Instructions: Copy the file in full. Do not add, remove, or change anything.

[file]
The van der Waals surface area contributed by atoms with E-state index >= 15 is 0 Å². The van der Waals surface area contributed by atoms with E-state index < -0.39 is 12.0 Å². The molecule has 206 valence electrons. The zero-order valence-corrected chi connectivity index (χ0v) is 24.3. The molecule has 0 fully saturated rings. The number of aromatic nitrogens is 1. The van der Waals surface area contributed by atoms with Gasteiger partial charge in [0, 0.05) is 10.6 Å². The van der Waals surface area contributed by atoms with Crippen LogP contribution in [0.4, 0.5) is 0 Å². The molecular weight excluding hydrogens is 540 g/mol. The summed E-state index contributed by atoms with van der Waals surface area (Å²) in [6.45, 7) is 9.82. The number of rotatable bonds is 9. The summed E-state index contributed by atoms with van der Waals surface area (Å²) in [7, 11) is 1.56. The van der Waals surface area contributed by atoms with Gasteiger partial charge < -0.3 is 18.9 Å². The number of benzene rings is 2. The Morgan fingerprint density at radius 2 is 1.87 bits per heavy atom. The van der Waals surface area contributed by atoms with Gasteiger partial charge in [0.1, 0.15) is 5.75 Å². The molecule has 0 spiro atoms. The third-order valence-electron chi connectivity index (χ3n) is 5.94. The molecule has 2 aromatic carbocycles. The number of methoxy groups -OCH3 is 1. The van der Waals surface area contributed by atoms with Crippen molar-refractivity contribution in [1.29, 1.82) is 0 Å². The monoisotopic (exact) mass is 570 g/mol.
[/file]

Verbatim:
The van der Waals surface area contributed by atoms with E-state index >= 15 is 0 Å². The van der Waals surface area contributed by atoms with E-state index < -0.39 is 12.0 Å². The molecule has 206 valence electrons. The zero-order valence-corrected chi connectivity index (χ0v) is 24.3. The molecule has 0 fully saturated rings. The number of aromatic nitrogens is 1. The van der Waals surface area contributed by atoms with Gasteiger partial charge in [0, 0.05) is 10.6 Å². The van der Waals surface area contributed by atoms with Crippen LogP contribution in [0.4, 0.5) is 0 Å². The molecular weight excluding hydrogens is 540 g/mol. The summed E-state index contributed by atoms with van der Waals surface area (Å²) in [6.45, 7) is 9.82. The number of rotatable bonds is 9. The summed E-state index contributed by atoms with van der Waals surface area (Å²) in [7, 11) is 1.56. The van der Waals surface area contributed by atoms with Gasteiger partial charge < -0.3 is 18.9 Å². The number of benzene rings is 2. The Morgan fingerprint density at radius 2 is 1.87 bits per heavy atom. The van der Waals surface area contributed by atoms with Gasteiger partial charge in [0.1, 0.15) is 5.75 Å². The molecule has 0 spiro atoms. The third-order valence-electron chi connectivity index (χ3n) is 5.94. The molecule has 2 aromatic carbocycles. The number of methoxy groups -OCH3 is 1. The van der Waals surface area contributed by atoms with Crippen molar-refractivity contribution in [1.29, 1.82) is 0 Å². The monoisotopic (exact) mass is 570 g/mol.